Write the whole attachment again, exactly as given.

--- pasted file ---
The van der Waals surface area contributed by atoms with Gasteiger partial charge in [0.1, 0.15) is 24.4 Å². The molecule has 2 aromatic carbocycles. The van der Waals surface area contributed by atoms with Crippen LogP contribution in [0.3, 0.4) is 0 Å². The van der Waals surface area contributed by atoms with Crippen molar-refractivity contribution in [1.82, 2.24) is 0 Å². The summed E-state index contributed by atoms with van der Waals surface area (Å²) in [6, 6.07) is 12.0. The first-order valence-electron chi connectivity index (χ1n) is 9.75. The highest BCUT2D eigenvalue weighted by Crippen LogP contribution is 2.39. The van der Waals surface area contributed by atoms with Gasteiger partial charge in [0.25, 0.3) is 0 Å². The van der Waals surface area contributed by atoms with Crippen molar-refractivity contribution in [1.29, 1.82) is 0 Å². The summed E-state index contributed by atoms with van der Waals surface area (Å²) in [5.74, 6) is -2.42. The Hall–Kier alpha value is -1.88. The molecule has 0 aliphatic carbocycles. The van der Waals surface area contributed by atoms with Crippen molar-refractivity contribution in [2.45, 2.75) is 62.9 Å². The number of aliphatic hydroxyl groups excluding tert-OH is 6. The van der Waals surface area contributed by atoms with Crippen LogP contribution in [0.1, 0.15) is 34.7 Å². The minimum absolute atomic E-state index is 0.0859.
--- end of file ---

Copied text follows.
The van der Waals surface area contributed by atoms with Gasteiger partial charge in [0.1, 0.15) is 24.4 Å². The molecule has 2 aromatic carbocycles. The van der Waals surface area contributed by atoms with Crippen LogP contribution in [0.3, 0.4) is 0 Å². The van der Waals surface area contributed by atoms with Crippen molar-refractivity contribution in [1.82, 2.24) is 0 Å². The summed E-state index contributed by atoms with van der Waals surface area (Å²) in [6, 6.07) is 12.0. The first-order valence-electron chi connectivity index (χ1n) is 9.75. The highest BCUT2D eigenvalue weighted by Crippen LogP contribution is 2.39. The van der Waals surface area contributed by atoms with Gasteiger partial charge in [0.25, 0.3) is 0 Å². The van der Waals surface area contributed by atoms with Crippen molar-refractivity contribution in [1.29, 1.82) is 0 Å². The summed E-state index contributed by atoms with van der Waals surface area (Å²) in [5.74, 6) is -2.42. The Hall–Kier alpha value is -1.88. The molecule has 0 aliphatic carbocycles. The van der Waals surface area contributed by atoms with Crippen molar-refractivity contribution in [2.45, 2.75) is 62.9 Å². The number of aliphatic hydroxyl groups excluding tert-OH is 6. The van der Waals surface area contributed by atoms with Crippen LogP contribution in [0.1, 0.15) is 34.7 Å². The minimum absolute atomic E-state index is 0.0859.